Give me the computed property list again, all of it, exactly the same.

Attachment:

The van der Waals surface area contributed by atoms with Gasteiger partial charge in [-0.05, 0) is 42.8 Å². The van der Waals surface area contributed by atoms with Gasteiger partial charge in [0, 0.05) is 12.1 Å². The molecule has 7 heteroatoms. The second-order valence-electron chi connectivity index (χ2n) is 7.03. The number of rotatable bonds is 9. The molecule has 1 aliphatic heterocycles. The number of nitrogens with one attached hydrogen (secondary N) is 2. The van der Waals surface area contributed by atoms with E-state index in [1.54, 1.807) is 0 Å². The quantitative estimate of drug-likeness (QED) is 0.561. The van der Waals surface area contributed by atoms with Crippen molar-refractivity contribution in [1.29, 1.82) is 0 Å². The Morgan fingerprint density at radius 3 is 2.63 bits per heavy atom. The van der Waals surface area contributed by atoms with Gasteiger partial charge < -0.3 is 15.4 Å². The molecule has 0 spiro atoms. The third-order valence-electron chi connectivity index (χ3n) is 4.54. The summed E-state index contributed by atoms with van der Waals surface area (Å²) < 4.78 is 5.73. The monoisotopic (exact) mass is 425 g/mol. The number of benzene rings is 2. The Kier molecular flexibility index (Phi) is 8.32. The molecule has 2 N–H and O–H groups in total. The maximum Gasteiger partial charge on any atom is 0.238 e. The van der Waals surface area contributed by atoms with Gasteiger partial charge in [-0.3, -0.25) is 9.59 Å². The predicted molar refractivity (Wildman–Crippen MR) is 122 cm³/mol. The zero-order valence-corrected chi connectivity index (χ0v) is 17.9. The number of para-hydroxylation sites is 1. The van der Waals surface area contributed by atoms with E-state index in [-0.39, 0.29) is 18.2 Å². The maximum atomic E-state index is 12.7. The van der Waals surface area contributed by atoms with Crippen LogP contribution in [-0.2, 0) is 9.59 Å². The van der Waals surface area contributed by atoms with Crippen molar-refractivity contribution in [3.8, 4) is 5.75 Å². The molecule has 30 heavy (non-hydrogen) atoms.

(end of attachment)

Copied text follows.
The van der Waals surface area contributed by atoms with Gasteiger partial charge in [-0.05, 0) is 42.8 Å². The van der Waals surface area contributed by atoms with Gasteiger partial charge in [0, 0.05) is 12.1 Å². The molecule has 7 heteroatoms. The second-order valence-electron chi connectivity index (χ2n) is 7.03. The number of rotatable bonds is 9. The molecule has 1 aliphatic heterocycles. The number of nitrogens with one attached hydrogen (secondary N) is 2. The van der Waals surface area contributed by atoms with E-state index in [1.54, 1.807) is 0 Å². The quantitative estimate of drug-likeness (QED) is 0.561. The van der Waals surface area contributed by atoms with Crippen molar-refractivity contribution in [1.29, 1.82) is 0 Å². The Morgan fingerprint density at radius 3 is 2.63 bits per heavy atom. The van der Waals surface area contributed by atoms with Gasteiger partial charge < -0.3 is 15.4 Å². The molecule has 0 spiro atoms. The third-order valence-electron chi connectivity index (χ3n) is 4.54. The summed E-state index contributed by atoms with van der Waals surface area (Å²) < 4.78 is 5.73. The monoisotopic (exact) mass is 425 g/mol. The number of benzene rings is 2. The Kier molecular flexibility index (Phi) is 8.32. The molecule has 2 N–H and O–H groups in total. The maximum Gasteiger partial charge on any atom is 0.238 e. The van der Waals surface area contributed by atoms with Gasteiger partial charge in [-0.3, -0.25) is 9.59 Å². The predicted molar refractivity (Wildman–Crippen MR) is 122 cm³/mol. The zero-order valence-corrected chi connectivity index (χ0v) is 17.9. The number of para-hydroxylation sites is 1. The van der Waals surface area contributed by atoms with E-state index in [-0.39, 0.29) is 18.2 Å². The maximum atomic E-state index is 12.7. The van der Waals surface area contributed by atoms with Crippen LogP contribution in [-0.2, 0) is 9.59 Å². The van der Waals surface area contributed by atoms with Crippen molar-refractivity contribution in [3.8, 4) is 5.75 Å². The molecule has 30 heavy (non-hydrogen) atoms.